You Need to Clean This Fire Hazard That’s Hiding in Your Laundry Room

published Sep 21, 2023
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Do you clean your dryer vent at least once a year? No, I don’t mean cleaning out the lint trap after every load. I mean pulling out the dryer and cleaning the hose that leads outside. If you aren’t, then you should be. 

Quick Overview

How to Clean a Dryer Vent

  • Step 1: Unplug the dryer.
  • Step 2: Detach the vent.
  • Step 3: Vacuum and brush the vent.
  • Step 4: Clean the outside portion of the vent.
  • Step 5: Inspect the dryer duct.
  • Step 6: Reattach everything.

“While most of us remember to clean the lint filter in between laundry loads, Hippo’s Housepower Report revealed that most homeowners wait two or more years to clean their dryer exhaust vent, if ever,” says Courtney Klosterman, home insights expert at Hippo Home Insurance Group. And that can be a problem because “the leading cause of home fires involving dryers and washing machines are from dust, fiber, or lint buildup in the dryer exhaust vent.”

We asked Klosterman and three other appliance experts for the right way to clean a dryer vent: Callum Couser, R&D operations manager, hygiene, at Lysol; Will Cotter, COO of HappyCleans; and Traci Fournier, VP of operations at One Hour Heating & Air Conditioning.

What You’ll Need

The gloves, mask, and safety glasses are all optional, but it’s better to have them just in case. You don’t want to accidentally get an uninhibited face full of dryer debris.

Step 1: Unplug the dryer.

Also, empty it. If you have any laundry in the dryer, take it out. Then, cut the power. “Unplug your dryer from the power outlet to ensure there’s no chance of accidental startup while you’re elbow-deep in cleaning,” Cotter says. Pull the dryer away from the wall so you have easy access to the vent and the hose.

Step 2: Detach the vent.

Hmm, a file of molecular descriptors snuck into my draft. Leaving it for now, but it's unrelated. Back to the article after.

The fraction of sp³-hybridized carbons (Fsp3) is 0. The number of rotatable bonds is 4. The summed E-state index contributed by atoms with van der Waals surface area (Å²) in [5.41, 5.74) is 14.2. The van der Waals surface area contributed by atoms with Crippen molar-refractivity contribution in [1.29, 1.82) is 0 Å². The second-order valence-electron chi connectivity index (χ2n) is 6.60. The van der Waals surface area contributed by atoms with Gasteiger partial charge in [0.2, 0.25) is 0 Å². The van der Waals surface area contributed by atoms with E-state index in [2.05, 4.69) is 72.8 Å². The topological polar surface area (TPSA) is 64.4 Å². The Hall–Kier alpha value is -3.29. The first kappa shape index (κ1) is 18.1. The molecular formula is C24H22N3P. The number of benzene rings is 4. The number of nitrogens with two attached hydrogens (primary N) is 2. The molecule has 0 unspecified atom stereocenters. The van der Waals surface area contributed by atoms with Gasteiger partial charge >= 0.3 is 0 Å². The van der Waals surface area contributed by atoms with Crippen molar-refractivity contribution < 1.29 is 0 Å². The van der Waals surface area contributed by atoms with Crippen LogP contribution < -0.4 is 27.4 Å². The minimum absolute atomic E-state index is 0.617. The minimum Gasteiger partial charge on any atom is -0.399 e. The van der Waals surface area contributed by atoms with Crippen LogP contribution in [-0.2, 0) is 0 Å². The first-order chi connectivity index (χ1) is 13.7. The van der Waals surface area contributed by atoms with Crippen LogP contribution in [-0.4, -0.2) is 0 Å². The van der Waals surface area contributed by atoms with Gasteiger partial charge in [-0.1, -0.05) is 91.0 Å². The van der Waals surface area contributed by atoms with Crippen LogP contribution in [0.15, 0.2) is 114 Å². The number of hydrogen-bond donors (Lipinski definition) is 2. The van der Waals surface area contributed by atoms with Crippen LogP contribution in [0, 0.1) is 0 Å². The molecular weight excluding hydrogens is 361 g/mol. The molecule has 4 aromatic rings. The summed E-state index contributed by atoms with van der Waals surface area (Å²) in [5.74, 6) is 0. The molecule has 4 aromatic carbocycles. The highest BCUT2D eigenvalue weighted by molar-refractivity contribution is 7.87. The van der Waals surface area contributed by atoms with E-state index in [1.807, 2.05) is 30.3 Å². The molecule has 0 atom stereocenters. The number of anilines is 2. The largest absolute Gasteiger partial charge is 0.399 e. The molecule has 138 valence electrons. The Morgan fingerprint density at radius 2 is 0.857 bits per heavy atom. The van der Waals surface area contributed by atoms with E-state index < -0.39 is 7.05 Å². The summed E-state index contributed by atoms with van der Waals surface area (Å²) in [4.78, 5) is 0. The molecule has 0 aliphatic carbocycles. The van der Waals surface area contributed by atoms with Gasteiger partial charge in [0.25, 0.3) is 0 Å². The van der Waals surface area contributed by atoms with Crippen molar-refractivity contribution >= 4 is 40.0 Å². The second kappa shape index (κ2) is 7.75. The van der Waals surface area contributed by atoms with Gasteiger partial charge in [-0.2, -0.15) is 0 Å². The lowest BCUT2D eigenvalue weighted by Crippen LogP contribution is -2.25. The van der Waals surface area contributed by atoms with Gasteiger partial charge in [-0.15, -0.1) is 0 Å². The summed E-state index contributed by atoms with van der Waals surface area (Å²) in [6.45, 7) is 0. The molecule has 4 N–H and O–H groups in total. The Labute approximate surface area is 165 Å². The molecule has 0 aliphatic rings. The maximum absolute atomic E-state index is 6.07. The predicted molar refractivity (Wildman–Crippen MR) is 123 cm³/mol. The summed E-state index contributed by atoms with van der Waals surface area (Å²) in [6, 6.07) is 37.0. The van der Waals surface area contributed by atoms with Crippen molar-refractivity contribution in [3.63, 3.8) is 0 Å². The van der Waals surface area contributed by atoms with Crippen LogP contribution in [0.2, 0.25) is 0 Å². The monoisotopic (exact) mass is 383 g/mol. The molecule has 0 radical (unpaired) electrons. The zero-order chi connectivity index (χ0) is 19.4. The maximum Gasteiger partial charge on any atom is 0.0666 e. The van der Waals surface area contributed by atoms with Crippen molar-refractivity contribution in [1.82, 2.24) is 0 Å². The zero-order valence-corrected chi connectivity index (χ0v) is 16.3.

Use the screwdriver to disconnect the vent from both the wall and the dryer. Put it down somewhere clean. You may consider brushing off the outside of the hose at this point if it’s dirty — then you can just vacuum up the mess.

Step 3: Vacuum and brush the vent.

Using the hose attachment on your vacuum, carefully do a first pass of the dryer vent and hose to suck up any dirt, debris, or leftover lint. Then take the dryer vent brush and give the vent and hose another once-over to make sure everything gets knocked loose that shouldn’t be there. Vacuum the vent and hose one more time to make sure you got everything. Don’t forget to look just inside the dryer where the hose connects. Vacuum up any debris there as well.

Step 4: Clean the outside portion of the vent.

If you have access to it, go outside and clean the vent exit on your home. You’ll want to use the same vacuum and brush combination to clean out here. You can also take a cloth and wipe away any dirt that doesn’t come off with the vacuum or brush.

Step 5: Inspect the dryer duct.

Because you’ve got everything detached and clean, now’s the time to look for any problems (both inside and outside your home) with the dryer duct, hose, or connections. “Inspect the dryer ducts to see if there are holes or cracks that might be causing your dryer to not work properly,” Fournier says. If you find something that looks out of whack, call your HVAC contractor.

Step 6: Reattach everything.

You did it! Now, reattach the duct hose and vent (don’t forget both the wall and the appliance itself), plug your dryer in, and enjoy safer, better heat for your clothing.